Reading a language you’re not familiar with can be a real challenge when you’re starting out learning. It may use the same alphabet, but the letters won’t sound the same. Fortunately, Spanish has one of the easiest writing systems to learn how to pronounce, because the spelling matches up very well with the pronunciation. With this guide for how to pronounce Spanish letters and accent marks, you should be able to say pretty much anything in the Spanish language — even if you don’t understand what it means just yet.
The Spanish Alphabet
In English, a single letter can have a huge range of different pronunciations. “E,” for example, makes a different sound in “need” or “bled” or “weigh” or “hate” or “pallet.” In Spanish, however, each letter makes pretty much only one sound, and it’s the same every time.
First, let’s start with the whole Spanish alphabet, which has 27 letters. It’s all of the same letters as the English alphabet with one addition: ñ. You can listen to a native speaker pronounce the alphabet below.
Listen to the Spanish Alphabet
While the alphabet is great, it is only one part of seeing how the letters work in various contexts. Below, you can listen to each common letter and letter combination as they sound in Spanish words.
a — la sala (the room)
ay — la playa (the beach)
b — beber (to drink)
c* — la bicicleta (the bicycle)
cc — el accidente (the accident)
ch — ocho (eight)
d — el dedo (the finger)
e — el pez (the fish)
ey — el rey (the king)
f — el jefe (the boss, masc.)
g — el gato (the cat)
gu** — el agua (the water), el guerrero (the warrior)
gü — la vergüenza (the shame)
h — el hospital (the hospital)
i — el cine (the theater)
j — el ojo (the eye)
k*** — el kilogramo (the kilogram)
l — el pelo (the fur)
ll — la calle (the street)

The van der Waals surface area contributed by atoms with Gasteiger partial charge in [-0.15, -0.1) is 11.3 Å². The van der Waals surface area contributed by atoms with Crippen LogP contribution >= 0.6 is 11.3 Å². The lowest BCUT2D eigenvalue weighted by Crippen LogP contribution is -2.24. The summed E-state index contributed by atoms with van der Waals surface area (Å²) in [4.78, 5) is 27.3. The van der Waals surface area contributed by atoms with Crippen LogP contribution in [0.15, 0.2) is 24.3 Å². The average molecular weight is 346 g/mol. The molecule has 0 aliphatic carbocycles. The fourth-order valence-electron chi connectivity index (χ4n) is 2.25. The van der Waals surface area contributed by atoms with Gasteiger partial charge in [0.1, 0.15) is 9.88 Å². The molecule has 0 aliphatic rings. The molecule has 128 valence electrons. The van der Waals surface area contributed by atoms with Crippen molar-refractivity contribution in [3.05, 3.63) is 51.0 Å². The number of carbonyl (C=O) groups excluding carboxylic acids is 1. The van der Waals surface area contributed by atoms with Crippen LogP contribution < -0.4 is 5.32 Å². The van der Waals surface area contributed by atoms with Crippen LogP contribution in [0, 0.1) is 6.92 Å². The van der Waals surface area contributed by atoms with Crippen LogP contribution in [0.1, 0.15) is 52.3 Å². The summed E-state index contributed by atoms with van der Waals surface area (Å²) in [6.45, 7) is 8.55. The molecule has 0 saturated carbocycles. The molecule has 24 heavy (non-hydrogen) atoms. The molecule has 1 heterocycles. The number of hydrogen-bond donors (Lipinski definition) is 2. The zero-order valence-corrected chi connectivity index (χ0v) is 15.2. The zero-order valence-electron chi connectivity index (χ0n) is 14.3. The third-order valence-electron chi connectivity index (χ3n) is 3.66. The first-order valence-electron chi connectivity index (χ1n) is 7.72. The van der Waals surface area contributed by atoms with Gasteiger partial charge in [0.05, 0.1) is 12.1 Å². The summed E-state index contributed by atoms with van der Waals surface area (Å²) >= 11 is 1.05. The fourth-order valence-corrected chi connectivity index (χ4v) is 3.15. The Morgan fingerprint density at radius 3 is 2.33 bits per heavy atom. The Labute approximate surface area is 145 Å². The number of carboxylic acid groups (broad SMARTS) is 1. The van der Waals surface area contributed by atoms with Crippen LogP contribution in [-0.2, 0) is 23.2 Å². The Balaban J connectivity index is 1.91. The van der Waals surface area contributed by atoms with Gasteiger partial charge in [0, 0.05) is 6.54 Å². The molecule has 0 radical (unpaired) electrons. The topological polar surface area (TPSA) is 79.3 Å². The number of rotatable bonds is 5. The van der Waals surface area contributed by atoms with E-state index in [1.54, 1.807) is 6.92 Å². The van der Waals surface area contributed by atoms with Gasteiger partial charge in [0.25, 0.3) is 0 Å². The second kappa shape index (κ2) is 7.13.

m — mimar (to spoil)
n — la banana (the banana)
ñ — la araña (the spider)
o — el otoño (the autumn)
oy — hoy (today)
p — la papa (the potato)
qu**** — la taquilla (the ticket office)
r — pero (but)
rr — el perro (the dog)
s — las casas (the houses)
t — la tortuga marina (the sea turtle)
u — uno (one)
v — vivir (to live)
w*** — la world wide web (the world wide web)
x***** — el extranjero (the foreigner)
y — el yate (the yacht)
z — el pozo (the well)
*The letter “c” has more than one pronunciation. If it comes before an “a,” “o,” “u” or a consonant, it’s pronounced like the English “k.” If it comes before an “e” or an “i,” it’s like an English “s” (unless you have a Spanish accent, in which case it’s a “th”).
**The letters “gu” sound like a hard “g” before “e” or “i” in Spanish, but like “gw” before “a” or “o.”
***The letters “k” and “w” are only used in words that come from other languages, because they were not originally in the Spanish language.
****The letter “q” always occurs with “u” in Spanish, and combined they make a “k” sound.
*****The “x” will always sound like “ks,” except in certain location names like “Mexico” and “Texas,” where it sounds like a guttural “h.”
Accent Marks In Spanish
We’ve already covered two kinds of marks, the tilde (ñ) and the diaeresis (ü). Both of these affect the pronunciation of a specific letter. The rest of the accent marks (á, é, í, ó and ú) affect the stress, however.
In English, where the stress is in a word isn’t marked at all. You just have to know intuitively that elementary is pronounced “eh-leh-MEN-tuh-ree” instead of “EL-eh-men-tuh-ree” or “el-eh-men-TAH-ry.”
Spanish, however, is much more predictable. If the word ends in an “n,” an “s” or a vowel, the stress goes on the second-to-last syllable. If it ends in any other letter, the stress is on the last syllable. If, however, the word has an accent mark, the stress is on the syllable that has the accent mark.
There are also cases where accent marks are used to differentiate words. The word como means “like,” “as” or “how” in Spanish, but when used in a question it becomes cómo. The same goes for que (what) and qué (what, but in a question), or el (masculine “the”) and él (he).
With that, you should be ready to read Spanish! It’s not too hard once you get the hang of it. And if you’re still struggling to get around certain vowels and consonants, you can look at our more general pronunciation guide.